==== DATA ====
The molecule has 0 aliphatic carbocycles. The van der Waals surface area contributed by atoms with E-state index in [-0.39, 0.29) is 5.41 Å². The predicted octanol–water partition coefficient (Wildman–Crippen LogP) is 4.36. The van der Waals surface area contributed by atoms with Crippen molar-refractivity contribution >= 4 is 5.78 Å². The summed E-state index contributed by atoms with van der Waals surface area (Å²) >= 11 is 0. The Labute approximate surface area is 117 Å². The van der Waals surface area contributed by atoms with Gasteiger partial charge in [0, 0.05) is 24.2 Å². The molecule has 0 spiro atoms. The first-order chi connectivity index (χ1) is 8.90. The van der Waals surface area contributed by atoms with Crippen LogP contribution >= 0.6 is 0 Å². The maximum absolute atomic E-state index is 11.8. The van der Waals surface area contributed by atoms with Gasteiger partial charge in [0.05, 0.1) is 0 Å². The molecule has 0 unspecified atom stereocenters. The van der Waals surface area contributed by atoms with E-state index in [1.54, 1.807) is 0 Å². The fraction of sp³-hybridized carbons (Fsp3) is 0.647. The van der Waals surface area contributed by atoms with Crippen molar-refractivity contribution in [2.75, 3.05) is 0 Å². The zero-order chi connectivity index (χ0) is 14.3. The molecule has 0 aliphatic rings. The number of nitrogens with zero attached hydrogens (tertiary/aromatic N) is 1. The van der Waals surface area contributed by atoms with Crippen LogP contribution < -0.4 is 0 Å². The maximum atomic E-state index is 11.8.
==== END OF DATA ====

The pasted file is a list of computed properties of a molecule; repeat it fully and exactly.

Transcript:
The molecule has 0 aliphatic carbocycles. The van der Waals surface area contributed by atoms with E-state index in [-0.39, 0.29) is 5.41 Å². The predicted octanol–water partition coefficient (Wildman–Crippen LogP) is 4.36. The van der Waals surface area contributed by atoms with Crippen molar-refractivity contribution >= 4 is 5.78 Å². The summed E-state index contributed by atoms with van der Waals surface area (Å²) >= 11 is 0. The Labute approximate surface area is 117 Å². The van der Waals surface area contributed by atoms with Gasteiger partial charge in [0, 0.05) is 24.2 Å². The molecule has 0 spiro atoms. The first-order chi connectivity index (χ1) is 8.90. The van der Waals surface area contributed by atoms with Crippen LogP contribution >= 0.6 is 0 Å². The maximum absolute atomic E-state index is 11.8. The van der Waals surface area contributed by atoms with Gasteiger partial charge in [0.05, 0.1) is 0 Å². The molecule has 0 unspecified atom stereocenters. The van der Waals surface area contributed by atoms with E-state index in [1.54, 1.807) is 0 Å². The fraction of sp³-hybridized carbons (Fsp3) is 0.647. The van der Waals surface area contributed by atoms with Crippen molar-refractivity contribution in [2.75, 3.05) is 0 Å². The zero-order chi connectivity index (χ0) is 14.3. The molecule has 0 aliphatic rings. The number of nitrogens with zero attached hydrogens (tertiary/aromatic N) is 1. The van der Waals surface area contributed by atoms with Crippen LogP contribution < -0.4 is 0 Å². The maximum atomic E-state index is 11.8.